One of the most obvious things that can show the strain of being at your computer for a period of time is your eyes. It doesn’t take a lot for a badly configured monitor or laptop screen to cause problems and put extra strain on your eyes because brightness or contrast settings are set too high. Proper configuration can make viewing more comfortable, especially you are at your computer for prolonged periods of time.
Most monitors should have controls to adjust these types of settings but that isn’t always the case. An old Dell Studio One 1909 desktop we have here, is one such system without external controls for brightness and contrast. Laptops and netbooks should have a dedicated Fn key combination or utility from the manufacturer for brightness. Windows sometimes has a brightness slider in the notification area or the system power plan.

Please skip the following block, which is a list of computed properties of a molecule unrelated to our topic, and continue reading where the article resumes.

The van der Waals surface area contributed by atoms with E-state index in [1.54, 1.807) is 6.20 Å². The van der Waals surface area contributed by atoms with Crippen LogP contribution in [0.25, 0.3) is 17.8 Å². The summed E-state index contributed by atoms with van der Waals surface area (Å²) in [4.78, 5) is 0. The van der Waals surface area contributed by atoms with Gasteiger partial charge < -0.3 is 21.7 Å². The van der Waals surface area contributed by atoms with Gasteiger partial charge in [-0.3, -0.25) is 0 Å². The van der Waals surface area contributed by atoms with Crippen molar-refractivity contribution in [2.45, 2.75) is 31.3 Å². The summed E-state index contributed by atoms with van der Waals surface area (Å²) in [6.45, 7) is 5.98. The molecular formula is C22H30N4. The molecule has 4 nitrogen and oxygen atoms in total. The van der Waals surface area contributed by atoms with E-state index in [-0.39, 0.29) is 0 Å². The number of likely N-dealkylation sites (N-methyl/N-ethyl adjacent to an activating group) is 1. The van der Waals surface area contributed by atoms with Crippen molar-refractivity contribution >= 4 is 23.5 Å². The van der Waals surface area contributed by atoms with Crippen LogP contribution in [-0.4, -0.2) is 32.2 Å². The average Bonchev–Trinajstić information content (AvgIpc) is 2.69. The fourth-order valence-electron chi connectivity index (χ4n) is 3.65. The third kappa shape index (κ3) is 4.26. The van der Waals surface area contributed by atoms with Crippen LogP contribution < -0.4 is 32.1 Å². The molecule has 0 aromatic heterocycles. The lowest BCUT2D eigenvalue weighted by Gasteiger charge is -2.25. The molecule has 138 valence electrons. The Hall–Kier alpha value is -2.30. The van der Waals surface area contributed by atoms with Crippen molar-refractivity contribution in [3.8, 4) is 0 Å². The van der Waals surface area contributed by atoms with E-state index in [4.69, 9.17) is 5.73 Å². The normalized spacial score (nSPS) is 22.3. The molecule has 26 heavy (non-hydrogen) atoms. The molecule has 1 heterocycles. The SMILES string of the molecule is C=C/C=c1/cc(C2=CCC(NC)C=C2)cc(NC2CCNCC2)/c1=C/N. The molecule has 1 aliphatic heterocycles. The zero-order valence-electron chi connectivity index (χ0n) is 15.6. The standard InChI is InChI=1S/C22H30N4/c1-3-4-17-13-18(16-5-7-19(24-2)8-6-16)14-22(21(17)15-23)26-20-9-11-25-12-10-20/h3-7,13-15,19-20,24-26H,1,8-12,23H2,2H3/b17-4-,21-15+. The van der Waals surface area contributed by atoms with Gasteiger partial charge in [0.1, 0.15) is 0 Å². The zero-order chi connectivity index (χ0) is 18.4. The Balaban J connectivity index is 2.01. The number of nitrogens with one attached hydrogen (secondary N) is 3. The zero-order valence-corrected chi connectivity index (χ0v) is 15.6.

If you don’t have or cannot find brightness and contrast controls to adjust the display to your liking, an option is using a third party tool. Here’s a selection of 10 free programs to adjust the brightness, contrast, gamma or color temperature settings of your computer screen.
ClickMonitorDDC is probably the most powerful utility of its type and it adjusts the real settings of your monitor. By default, it shows sliders for brightness, contrast, saturation/vibrance, monitor audio volume, and device audio volume. This can be expanded to include red, green and blue sliders if your monitor has a User profile. If available, the User profile can be selected from the top drop down in the lower left corner.
Besides using the sliders, numbers or the mouse wheel in the user interface to adjust the settings, there are also icons in the system tray showing the current values. Hovering over any of the tray icons and scrolling will alter that specific value on the fly. There are also buttons to turn off all monitors, the current monitor, rotate the display, and reset the monitor’s settings back to factory default.